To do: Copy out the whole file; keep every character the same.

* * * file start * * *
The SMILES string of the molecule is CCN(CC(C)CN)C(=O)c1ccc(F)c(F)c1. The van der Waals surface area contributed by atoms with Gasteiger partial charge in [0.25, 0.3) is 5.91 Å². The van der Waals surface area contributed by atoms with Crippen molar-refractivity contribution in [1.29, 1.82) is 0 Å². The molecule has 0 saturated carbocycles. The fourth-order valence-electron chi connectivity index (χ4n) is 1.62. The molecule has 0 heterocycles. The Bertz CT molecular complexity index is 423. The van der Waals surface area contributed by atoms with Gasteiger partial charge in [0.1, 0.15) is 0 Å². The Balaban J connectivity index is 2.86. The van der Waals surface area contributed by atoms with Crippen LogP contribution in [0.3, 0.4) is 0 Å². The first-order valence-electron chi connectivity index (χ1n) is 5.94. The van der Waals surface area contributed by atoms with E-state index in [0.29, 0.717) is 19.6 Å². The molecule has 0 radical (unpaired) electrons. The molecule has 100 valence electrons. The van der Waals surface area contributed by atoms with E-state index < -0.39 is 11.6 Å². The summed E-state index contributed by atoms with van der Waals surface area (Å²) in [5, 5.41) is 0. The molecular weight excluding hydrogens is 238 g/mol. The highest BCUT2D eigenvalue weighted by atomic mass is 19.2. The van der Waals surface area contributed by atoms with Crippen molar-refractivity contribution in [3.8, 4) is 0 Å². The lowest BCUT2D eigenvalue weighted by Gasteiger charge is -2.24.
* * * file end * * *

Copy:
The SMILES string of the molecule is CCN(CC(C)CN)C(=O)c1ccc(F)c(F)c1. The van der Waals surface area contributed by atoms with Gasteiger partial charge in [0.25, 0.3) is 5.91 Å². The van der Waals surface area contributed by atoms with Crippen molar-refractivity contribution in [1.29, 1.82) is 0 Å². The molecule has 0 saturated carbocycles. The fourth-order valence-electron chi connectivity index (χ4n) is 1.62. The molecule has 0 heterocycles. The Bertz CT molecular complexity index is 423. The van der Waals surface area contributed by atoms with Gasteiger partial charge in [0.1, 0.15) is 0 Å². The Balaban J connectivity index is 2.86. The van der Waals surface area contributed by atoms with Crippen LogP contribution in [0.3, 0.4) is 0 Å². The first-order valence-electron chi connectivity index (χ1n) is 5.94. The van der Waals surface area contributed by atoms with E-state index in [0.29, 0.717) is 19.6 Å². The molecule has 0 radical (unpaired) electrons. The molecule has 100 valence electrons. The van der Waals surface area contributed by atoms with E-state index < -0.39 is 11.6 Å². The summed E-state index contributed by atoms with van der Waals surface area (Å²) in [5, 5.41) is 0. The molecular weight excluding hydrogens is 238 g/mol. The highest BCUT2D eigenvalue weighted by atomic mass is 19.2. The van der Waals surface area contributed by atoms with Crippen molar-refractivity contribution in [3.8, 4) is 0 Å². The lowest BCUT2D eigenvalue weighted by Gasteiger charge is -2.24.